CMA CGM welcomed the adoption by the IMO, of the GHG Initial Strategy, aimed at reducing carbon emissions by 50% in 2050 in the maritime transport industry. The company announced that it has also set a new ambitious goal of improving its carbon efficiency by 30% between 2015 and 2025.
The Ports of Los Angeles and Long Beach are offering seed money to foster the development of new goods-movement technologies that will improve air quality, as part of the ports’ Technology Advancement Program. The Ports’ TAP is focused on clean technologies specifically for maritime related mobile sources that operate in and around ports.
The International Transport Forum released a report, reviewing port-based incentive schemes to reduce shipping emissions, such as environmentally differentiated port fees. The report wants to determine how the financial incentives at the port level could provide important lessons for the design of decarbonisation policies for the maritime sector.
Member states at IMO MEPC 72 adopted the so-called GHG initial strategy, envisaging, for the first time, a reduction in total GHG emissions from global shipping by at least 50% by 2050 compared to 2008. Ms. Katharine Palmer, Environmental Manager at LR shared her views with respect to this historic agreement, explaining what the sector should expect for the day after.
BP published a new report, called “Advancing the Energy Transition”. The report describes BP’s commitment to a low carbon future and the actions that it will take to keep up with increasing energy demand, while at the same time working to reduce greenhouse gas emissions. The report sets out targets for reducing GHG emissions from BP’s operations.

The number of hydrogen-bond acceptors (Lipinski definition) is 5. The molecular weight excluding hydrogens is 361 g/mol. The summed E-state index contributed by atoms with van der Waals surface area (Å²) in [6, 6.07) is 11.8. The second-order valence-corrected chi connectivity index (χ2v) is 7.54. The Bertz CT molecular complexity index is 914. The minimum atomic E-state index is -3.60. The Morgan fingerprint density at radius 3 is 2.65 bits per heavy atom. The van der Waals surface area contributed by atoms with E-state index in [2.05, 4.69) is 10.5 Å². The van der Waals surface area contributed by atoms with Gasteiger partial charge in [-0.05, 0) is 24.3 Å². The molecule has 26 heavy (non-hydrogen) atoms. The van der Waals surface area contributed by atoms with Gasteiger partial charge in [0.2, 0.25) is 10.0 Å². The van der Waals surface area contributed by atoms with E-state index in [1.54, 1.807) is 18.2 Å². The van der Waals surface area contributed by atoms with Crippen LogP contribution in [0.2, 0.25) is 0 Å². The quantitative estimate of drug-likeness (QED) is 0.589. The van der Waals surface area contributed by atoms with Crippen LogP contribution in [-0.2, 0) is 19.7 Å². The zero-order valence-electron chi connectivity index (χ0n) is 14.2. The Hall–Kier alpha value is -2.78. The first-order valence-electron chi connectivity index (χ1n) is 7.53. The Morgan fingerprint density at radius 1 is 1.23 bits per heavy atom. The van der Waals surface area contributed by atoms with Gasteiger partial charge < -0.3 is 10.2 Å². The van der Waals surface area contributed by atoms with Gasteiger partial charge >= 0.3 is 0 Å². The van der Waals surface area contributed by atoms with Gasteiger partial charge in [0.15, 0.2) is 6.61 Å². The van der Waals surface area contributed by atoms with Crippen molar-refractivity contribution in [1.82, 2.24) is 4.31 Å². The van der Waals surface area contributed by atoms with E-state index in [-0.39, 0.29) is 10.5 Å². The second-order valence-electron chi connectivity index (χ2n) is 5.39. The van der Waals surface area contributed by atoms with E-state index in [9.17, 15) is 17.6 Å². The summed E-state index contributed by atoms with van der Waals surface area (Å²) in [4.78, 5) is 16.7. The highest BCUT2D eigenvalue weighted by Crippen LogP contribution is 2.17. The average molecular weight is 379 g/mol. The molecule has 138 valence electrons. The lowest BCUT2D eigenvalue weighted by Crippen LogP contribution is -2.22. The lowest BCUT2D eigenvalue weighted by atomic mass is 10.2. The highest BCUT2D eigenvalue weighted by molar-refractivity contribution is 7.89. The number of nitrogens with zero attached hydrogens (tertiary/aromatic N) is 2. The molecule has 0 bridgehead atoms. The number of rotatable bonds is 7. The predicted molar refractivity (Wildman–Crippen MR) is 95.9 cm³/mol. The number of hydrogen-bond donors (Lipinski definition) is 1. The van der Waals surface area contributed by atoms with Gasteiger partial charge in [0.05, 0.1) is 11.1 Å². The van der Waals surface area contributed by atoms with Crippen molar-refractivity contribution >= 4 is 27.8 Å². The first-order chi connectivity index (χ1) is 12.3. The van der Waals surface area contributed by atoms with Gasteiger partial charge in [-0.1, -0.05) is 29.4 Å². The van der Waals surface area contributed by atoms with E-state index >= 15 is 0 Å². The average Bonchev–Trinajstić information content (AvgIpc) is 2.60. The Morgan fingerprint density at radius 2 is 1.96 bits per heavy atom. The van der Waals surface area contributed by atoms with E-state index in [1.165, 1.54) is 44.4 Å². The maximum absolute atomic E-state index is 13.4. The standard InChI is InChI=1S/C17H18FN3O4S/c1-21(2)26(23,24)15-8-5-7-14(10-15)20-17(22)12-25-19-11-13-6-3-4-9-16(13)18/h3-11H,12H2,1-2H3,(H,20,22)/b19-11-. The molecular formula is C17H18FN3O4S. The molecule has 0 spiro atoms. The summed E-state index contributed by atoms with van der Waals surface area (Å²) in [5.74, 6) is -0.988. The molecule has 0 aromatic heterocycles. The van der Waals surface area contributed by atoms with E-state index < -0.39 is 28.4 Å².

Air pollution from sulphur oxides that ships emit has dropped significantly over the past years, a new compliance report by the European Commission shows. This is the result of joint efforts by EU and the maritime industry to implement EU rules under the Sulphur Directive and the choice for cleaner fuel.
The European inland shipping sector has signed the Declaration of Nijmegen in the Netherlands, on 13 April, reflecting the commitment of the sector to expedite the greening process in the years ahead, to uphold its competitiveness vis-à-vis road and rail transport, as well as to reduce CO2 emissions by 20% by 2030.
The initial strategy on reduction of GHG emissions from ships that was adopted at IMO MEPC 72 meeting in London last week has received a wide applaud by stakeholders across the maritime industry. The agreement seeks to reduce the total annual GHG emissions by at least 50% by 2050 compared to 2008.
Commenting the result of the IMO MEPC 72 meeting in London last week, Gibson said that IMO is “stuck between a rock and a hard place”, as whatever action IMO decides, it will be criticised. Two issues will be in focus: How will IMO implement the reduction of carbon emissions and what will be the timetable for this implementation?
After a week of extensive negotiations, both developing and developed countries attending the IMO MEPC 72 meeting in London, have reached an agreement to reduce shipping’s GHG emissions by at least 50% by 2050 compared to 2008. This was marked as a historic decision, as the shipping industry aims to align with the Paris Agreement goals.
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